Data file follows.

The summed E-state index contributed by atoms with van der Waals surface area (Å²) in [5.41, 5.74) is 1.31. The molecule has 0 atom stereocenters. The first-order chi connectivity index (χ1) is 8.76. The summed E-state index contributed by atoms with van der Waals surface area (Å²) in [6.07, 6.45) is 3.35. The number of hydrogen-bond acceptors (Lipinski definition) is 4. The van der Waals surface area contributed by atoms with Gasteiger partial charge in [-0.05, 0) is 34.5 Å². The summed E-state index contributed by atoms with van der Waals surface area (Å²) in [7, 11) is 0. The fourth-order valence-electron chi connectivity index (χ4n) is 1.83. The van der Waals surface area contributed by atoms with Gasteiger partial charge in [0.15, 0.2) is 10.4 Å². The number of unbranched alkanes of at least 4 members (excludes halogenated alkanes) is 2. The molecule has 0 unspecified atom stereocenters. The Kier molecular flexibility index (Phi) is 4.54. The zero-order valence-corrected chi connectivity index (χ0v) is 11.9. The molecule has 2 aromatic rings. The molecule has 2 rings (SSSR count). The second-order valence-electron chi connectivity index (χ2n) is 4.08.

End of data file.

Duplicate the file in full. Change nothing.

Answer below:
The summed E-state index contributed by atoms with van der Waals surface area (Å²) in [5.41, 5.74) is 1.31. The molecule has 0 atom stereocenters. The first-order chi connectivity index (χ1) is 8.76. The summed E-state index contributed by atoms with van der Waals surface area (Å²) in [6.07, 6.45) is 3.35. The number of hydrogen-bond acceptors (Lipinski definition) is 4. The van der Waals surface area contributed by atoms with Gasteiger partial charge in [-0.05, 0) is 34.5 Å². The summed E-state index contributed by atoms with van der Waals surface area (Å²) in [7, 11) is 0. The fourth-order valence-electron chi connectivity index (χ4n) is 1.83. The van der Waals surface area contributed by atoms with Gasteiger partial charge in [0.15, 0.2) is 10.4 Å². The number of unbranched alkanes of at least 4 members (excludes halogenated alkanes) is 2. The molecule has 0 unspecified atom stereocenters. The Kier molecular flexibility index (Phi) is 4.54. The zero-order valence-corrected chi connectivity index (χ0v) is 11.9. The molecule has 2 aromatic rings. The molecule has 2 rings (SSSR count). The second-order valence-electron chi connectivity index (χ2n) is 4.08.